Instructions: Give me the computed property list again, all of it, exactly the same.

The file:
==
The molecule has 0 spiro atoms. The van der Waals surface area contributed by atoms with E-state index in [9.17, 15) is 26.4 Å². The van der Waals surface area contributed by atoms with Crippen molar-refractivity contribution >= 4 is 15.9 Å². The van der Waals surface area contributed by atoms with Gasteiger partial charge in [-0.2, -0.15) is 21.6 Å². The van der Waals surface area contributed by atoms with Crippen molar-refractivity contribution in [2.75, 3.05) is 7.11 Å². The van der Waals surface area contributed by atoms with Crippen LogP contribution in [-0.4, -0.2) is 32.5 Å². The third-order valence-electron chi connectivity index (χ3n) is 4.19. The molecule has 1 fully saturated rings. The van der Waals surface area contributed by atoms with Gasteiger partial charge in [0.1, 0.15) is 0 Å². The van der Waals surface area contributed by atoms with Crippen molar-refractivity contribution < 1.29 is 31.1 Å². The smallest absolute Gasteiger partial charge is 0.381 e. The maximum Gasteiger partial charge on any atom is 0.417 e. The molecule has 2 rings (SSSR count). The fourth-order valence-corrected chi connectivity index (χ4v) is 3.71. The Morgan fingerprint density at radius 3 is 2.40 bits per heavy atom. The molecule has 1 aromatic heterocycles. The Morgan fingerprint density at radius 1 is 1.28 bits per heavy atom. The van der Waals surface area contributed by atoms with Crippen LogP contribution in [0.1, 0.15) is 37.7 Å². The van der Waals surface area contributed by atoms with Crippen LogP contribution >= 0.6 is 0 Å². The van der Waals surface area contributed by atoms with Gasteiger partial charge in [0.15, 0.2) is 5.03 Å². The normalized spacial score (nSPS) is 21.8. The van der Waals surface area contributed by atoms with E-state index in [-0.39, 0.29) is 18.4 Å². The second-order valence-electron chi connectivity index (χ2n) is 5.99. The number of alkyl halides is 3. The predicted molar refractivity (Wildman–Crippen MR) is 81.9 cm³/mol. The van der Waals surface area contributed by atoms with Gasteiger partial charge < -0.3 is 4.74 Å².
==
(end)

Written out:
The molecule has 0 spiro atoms. The van der Waals surface area contributed by atoms with E-state index in [9.17, 15) is 26.4 Å². The van der Waals surface area contributed by atoms with Crippen molar-refractivity contribution >= 4 is 15.9 Å². The van der Waals surface area contributed by atoms with Gasteiger partial charge in [-0.2, -0.15) is 21.6 Å². The van der Waals surface area contributed by atoms with Crippen molar-refractivity contribution in [2.75, 3.05) is 7.11 Å². The van der Waals surface area contributed by atoms with Crippen LogP contribution in [-0.4, -0.2) is 32.5 Å². The third-order valence-electron chi connectivity index (χ3n) is 4.19. The molecule has 1 fully saturated rings. The van der Waals surface area contributed by atoms with Gasteiger partial charge in [0.1, 0.15) is 0 Å². The van der Waals surface area contributed by atoms with Crippen molar-refractivity contribution < 1.29 is 31.1 Å². The smallest absolute Gasteiger partial charge is 0.381 e. The maximum Gasteiger partial charge on any atom is 0.417 e. The molecule has 2 rings (SSSR count). The fourth-order valence-corrected chi connectivity index (χ4v) is 3.71. The Morgan fingerprint density at radius 3 is 2.40 bits per heavy atom. The molecule has 1 aromatic heterocycles. The Morgan fingerprint density at radius 1 is 1.28 bits per heavy atom. The van der Waals surface area contributed by atoms with Crippen LogP contribution in [0.1, 0.15) is 37.7 Å². The van der Waals surface area contributed by atoms with Crippen LogP contribution >= 0.6 is 0 Å². The van der Waals surface area contributed by atoms with Gasteiger partial charge in [0.15, 0.2) is 5.03 Å². The normalized spacial score (nSPS) is 21.8. The van der Waals surface area contributed by atoms with E-state index in [-0.39, 0.29) is 18.4 Å². The second-order valence-electron chi connectivity index (χ2n) is 5.99. The number of alkyl halides is 3. The predicted molar refractivity (Wildman–Crippen MR) is 81.9 cm³/mol. The van der Waals surface area contributed by atoms with Gasteiger partial charge < -0.3 is 4.74 Å².